Analysis: Lyle in Cube Sector is a relatively old game, and it turned up in an old Weekend Download; the second one ever, to be more precise. Someone commented on it saying that it deserved a full review, and after playing it I have no choice but to agree. Normally it's only downloadable for Windows, but with CrossOver Games that's not an issue, it ran perfectly fine on my Mac.

lyleincubesector3.gifMetroid-esque. I don't know if anyone's ever used that word before, but it's the perfect word to describe this game. And I'm not just talking about the gameplay. The graphics and audio both seem to have come straight from the NES with their simplistic pixelly goodness, and the tall climbable shafts and long runnable pathways bring back Metroid memories as well. The whole thing is so Metroidesque I kept expecting to find a Morph Ball (Morph Cube, perhaps?) power-up somewhere.

I played the original Metroid once. It quickly repulsed me because its environment was too large to be explored with any efficiency, especially without guidance, and I kept feeling lost. Lyle in Cube Sector doesn't have that flaw; its map feels much more easily explored, and I never felt lost. I think it helped that this game had a "warp room" that allowed speedy transportation to handy locations. The lighthearted sense of humor LiCS bore, especially near the end, might have helped as well. So perhaps this game is better than that one.

It's not perfect, of course. One inherent flaw with Metroid-esque games is that with no indication of what to do next, you can run around aimlessly without a clue and be unable to find your next step. I did run into a moment like that near the end. Also, the "game over" sequence in this game is a bit too long and non-skippable, especially considering how many times I saw it. To boot, there's nothing more frustrating than accidentally hurting yourself with your own cube, which feels all too easy. I know Samus never accidentally shot herself with a Missile.

But overall, this game is worth a download. It has plenty to find (I'm still missing one CP orb, and I've heard of a secret room somewhere...), and it should keep you occupied for a while. The likelihood of a sequel is slim, but we can hope...

Now if you'll excuse me, I've got a cat-napper to cube.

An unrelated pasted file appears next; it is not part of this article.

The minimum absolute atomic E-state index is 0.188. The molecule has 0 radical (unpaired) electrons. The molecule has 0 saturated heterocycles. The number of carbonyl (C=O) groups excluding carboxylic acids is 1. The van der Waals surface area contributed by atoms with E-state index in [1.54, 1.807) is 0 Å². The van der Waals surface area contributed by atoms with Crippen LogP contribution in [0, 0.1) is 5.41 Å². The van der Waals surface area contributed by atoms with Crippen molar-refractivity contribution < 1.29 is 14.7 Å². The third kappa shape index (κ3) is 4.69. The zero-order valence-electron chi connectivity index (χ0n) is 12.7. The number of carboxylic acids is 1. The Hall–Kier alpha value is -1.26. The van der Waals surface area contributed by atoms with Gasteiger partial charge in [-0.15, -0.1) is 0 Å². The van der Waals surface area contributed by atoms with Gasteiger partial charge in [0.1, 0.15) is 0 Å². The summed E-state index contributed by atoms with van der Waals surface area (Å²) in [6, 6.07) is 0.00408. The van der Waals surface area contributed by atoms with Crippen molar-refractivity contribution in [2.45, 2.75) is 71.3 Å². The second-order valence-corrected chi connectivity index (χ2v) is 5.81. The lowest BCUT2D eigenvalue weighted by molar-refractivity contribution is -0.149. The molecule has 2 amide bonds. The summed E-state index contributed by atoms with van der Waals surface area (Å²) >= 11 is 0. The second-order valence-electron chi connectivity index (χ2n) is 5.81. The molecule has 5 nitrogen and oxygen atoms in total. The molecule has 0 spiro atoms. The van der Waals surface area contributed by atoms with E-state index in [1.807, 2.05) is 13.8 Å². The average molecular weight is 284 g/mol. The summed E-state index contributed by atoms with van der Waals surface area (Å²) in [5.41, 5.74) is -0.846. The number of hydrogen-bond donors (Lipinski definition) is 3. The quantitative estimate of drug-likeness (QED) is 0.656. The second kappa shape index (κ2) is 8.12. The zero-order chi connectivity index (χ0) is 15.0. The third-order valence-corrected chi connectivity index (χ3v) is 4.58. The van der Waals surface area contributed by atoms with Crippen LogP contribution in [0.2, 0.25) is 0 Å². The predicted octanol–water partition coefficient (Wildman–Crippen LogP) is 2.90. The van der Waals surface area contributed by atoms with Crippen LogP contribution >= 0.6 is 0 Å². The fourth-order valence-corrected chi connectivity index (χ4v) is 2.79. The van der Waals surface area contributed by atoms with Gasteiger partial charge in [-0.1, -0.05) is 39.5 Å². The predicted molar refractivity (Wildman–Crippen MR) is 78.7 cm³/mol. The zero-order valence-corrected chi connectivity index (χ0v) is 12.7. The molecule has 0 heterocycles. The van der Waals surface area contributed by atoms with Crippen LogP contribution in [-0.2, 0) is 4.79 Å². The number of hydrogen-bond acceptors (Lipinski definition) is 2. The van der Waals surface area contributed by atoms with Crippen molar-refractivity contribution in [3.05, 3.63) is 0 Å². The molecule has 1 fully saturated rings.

WindowsWindows:
Download the free full version

Mac OS XMac OS X:
Not available.
Try Boot Camp or Parallels or CrossOver Games.


  • Currently 4.4/5
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Rating: 4.4/5 (49 votes)
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Archibald's Adventures

JohnBArchibald's Adventures is a puzzle platform game from Rake in Grass, creator of Larva Mortus, KingMania, and others. You play the skateboard-riding Archibald who accidentally becomes trapped in Professor Klumpfus' twisted underground lair. Roll your way through 100+ stages, moving boxes with bubblegum, leaping gaps with a running start, and hitting switches beneath pools of acid to work your way out of the mutant-infested passageways.It's one of those rare games that keeps begging you to come back for more.

archibaldsadventures3.gifYoung Archibald starts the game riding a skateboard, thus granting him a certain set of abilities. You can roll left or right, build up speed to jump across large gaps, and leap heights exactly one block tall. Soon you'll get some gum that allows you to control a sticky bubble that can attach to wooden crates and move them around. These simple mechanics form the groundwork for the entire game, but learning to bend the rigid physics to your advantage is the key to mastering Archibald's Adventures.

Each stage is divided into a number of levels that culminates in a story-progressing final chapter. You can complete levels in any order you like, which works well when you get stuck on a nigh-impossible puzzle or jump that's too tough for you to handle. To move on to the next stage you must complete at least eight of the levels, but completists will have a blast finishing each and every level in the game.

Fortunately, Archibald's Adventures isn't content with keeping the basic mechanics unchanging throughout the game. Later you'll trade in your skateboard for a rolling pod that can stick to metallic surfaces (complete with a magnetic arm that can latch onto ceilings), and for a few levels you'll pilot a flying vehicle. The basic mechanics usually stay the same, though, so no matter what you're controlling, you're still in familiar territory.